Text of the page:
Cordilleran Section - 113th Annual Meeting - 2017

Paper No. 35-1
Presentation Time: 8:30 AM-5:00 PM


WALKER, Robert A., Department of Geology and Geophysics, University of Hawaii at Manoa, POST Building, Suite 701, 1680 East-West Road, Honolulu, HI 96822 and ROMINE, Bradley M., Sea Grant College Program, University of Hawaii, c/o Hawaii Department of Land and Natural Resources - OCCL, 1151 Punchbowl St., Room 131, Honolulu, HI 96813,

Observational data of coastal processes is critical to improving our understanding of shoreline response to ocean forcing. In Hawaii, El Nino Southern Oscillation (ENSO) mimics some aspects of anticipated climate change-related impacts, such as alterations to the prevailing northeasterly trade winds. Thus, ENSO-related impacts to Hawaii beaches may be better understood using coastal observation data collected during an ENSO period.

Existing observational data for the North Shore of Oahu, Hawaii is limited due to the logistical challenges presented by working in this highly-energetic wave climate. Anecdotal evidence relates some understanding of seasonal changes: strong North Pacific swells dominate the winter, and shorter-period trade wind-generated waves drive shoreline change in summer. Less documented, and less understood, are the short-term seasonal and inter-seasonal changes that occur.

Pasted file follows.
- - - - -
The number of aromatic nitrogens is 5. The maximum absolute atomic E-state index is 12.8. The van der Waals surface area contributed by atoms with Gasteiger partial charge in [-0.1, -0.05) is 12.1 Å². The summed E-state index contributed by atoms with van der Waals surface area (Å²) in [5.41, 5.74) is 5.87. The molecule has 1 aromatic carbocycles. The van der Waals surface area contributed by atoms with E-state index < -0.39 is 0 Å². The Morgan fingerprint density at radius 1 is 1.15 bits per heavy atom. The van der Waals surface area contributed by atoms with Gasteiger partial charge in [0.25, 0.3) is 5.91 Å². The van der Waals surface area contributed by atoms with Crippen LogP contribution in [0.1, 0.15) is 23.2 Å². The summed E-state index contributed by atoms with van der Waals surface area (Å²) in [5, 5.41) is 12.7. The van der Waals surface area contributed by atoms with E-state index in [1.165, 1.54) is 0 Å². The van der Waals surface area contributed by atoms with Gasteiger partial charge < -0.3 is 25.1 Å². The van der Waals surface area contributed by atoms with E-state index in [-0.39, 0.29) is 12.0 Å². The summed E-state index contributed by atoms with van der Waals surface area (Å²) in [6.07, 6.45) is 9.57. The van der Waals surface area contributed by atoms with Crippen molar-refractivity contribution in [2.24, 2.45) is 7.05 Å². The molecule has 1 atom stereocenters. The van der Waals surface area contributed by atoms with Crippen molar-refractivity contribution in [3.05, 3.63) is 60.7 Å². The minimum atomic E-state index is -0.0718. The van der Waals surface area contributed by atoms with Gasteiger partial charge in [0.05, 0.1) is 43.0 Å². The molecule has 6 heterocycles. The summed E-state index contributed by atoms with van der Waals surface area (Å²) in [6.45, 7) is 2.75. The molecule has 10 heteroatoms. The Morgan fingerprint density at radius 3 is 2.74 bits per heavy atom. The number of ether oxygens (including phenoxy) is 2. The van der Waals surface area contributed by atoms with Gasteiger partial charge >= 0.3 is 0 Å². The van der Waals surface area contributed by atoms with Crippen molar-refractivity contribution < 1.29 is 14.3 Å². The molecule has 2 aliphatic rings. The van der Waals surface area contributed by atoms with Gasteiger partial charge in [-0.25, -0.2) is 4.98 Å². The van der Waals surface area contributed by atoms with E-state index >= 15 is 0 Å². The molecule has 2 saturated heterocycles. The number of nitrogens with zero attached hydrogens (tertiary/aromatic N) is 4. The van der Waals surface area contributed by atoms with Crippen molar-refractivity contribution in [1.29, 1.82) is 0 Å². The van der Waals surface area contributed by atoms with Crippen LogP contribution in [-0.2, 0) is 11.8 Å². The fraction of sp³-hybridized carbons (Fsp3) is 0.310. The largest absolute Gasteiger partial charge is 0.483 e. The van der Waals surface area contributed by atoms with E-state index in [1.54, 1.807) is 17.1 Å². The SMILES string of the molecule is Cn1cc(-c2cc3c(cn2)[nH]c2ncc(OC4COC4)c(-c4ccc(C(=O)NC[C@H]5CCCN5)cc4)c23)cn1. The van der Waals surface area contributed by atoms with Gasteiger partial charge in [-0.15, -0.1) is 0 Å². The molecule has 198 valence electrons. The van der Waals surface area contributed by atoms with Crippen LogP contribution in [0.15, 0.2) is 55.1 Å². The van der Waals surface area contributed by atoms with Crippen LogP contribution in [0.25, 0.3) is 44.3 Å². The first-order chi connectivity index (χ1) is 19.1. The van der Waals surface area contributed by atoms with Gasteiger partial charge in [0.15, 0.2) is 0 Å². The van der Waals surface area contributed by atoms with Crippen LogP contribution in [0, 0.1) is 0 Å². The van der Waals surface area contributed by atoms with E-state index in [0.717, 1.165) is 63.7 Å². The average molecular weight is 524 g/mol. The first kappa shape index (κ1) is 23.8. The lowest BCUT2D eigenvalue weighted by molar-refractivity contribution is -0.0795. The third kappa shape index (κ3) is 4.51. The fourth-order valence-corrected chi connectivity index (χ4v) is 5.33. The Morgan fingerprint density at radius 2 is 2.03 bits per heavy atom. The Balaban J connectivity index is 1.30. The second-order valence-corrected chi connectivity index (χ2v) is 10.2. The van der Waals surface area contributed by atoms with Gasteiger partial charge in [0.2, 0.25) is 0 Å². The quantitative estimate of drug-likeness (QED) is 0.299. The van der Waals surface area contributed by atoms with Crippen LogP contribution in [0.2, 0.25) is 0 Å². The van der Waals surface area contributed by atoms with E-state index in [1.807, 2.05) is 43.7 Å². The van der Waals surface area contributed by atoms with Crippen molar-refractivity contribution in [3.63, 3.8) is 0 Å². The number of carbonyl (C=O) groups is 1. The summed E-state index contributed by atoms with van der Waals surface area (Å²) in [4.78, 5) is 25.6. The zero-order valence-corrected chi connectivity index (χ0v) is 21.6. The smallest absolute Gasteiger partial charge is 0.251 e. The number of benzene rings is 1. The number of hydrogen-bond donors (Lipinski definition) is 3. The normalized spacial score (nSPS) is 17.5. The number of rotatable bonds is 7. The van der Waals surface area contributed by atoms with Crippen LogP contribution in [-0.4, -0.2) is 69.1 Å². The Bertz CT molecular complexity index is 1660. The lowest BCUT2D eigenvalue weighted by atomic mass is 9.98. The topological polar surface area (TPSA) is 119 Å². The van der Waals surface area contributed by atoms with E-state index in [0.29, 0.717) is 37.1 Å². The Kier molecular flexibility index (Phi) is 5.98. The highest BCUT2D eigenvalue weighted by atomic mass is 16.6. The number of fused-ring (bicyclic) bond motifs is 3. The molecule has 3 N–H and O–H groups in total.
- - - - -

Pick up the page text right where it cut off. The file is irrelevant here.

A coastal observation program was developed and implemented for a 2.5km stretch of coastline surrounding Sunset Beach on the North Shore of Oahu during 2015-2017, including measurements of ocean forcing and shoreline change. Monthly beach profiles were collected between January 2015 and March 2016 to quantify shoreline elevations and document geomorphic shoreline response when subjected to various seasonal wave conditions. Shoreline observations continued on an approximately bi-monthly basis between April and November 2016 using Unmanned Aerial Vehicles to collect photographs, in combination with limited beach profiles and ground control points. These observations continue.

Ocean forcing was measured through the use of bottom-mounted Acoustic Doppler Current Profilers (ADCPs) in the study area. Two ADCPs were deployed to characterize wave and current parameters in summer and winter, respectively. The winter ADCP was recovered on the windward side of Oahu in March 2016. The instrument was disconnected from the external battery during an extreme big wave swell in January 2016, recording wave heights of 8.1m prior to equipment failure. The unique data set described herein will support future coastal research aimed at improving our understanding of shoreline change in the region, as well as predictions of how ENSO and climate change may impact Hawaii beaches in the future.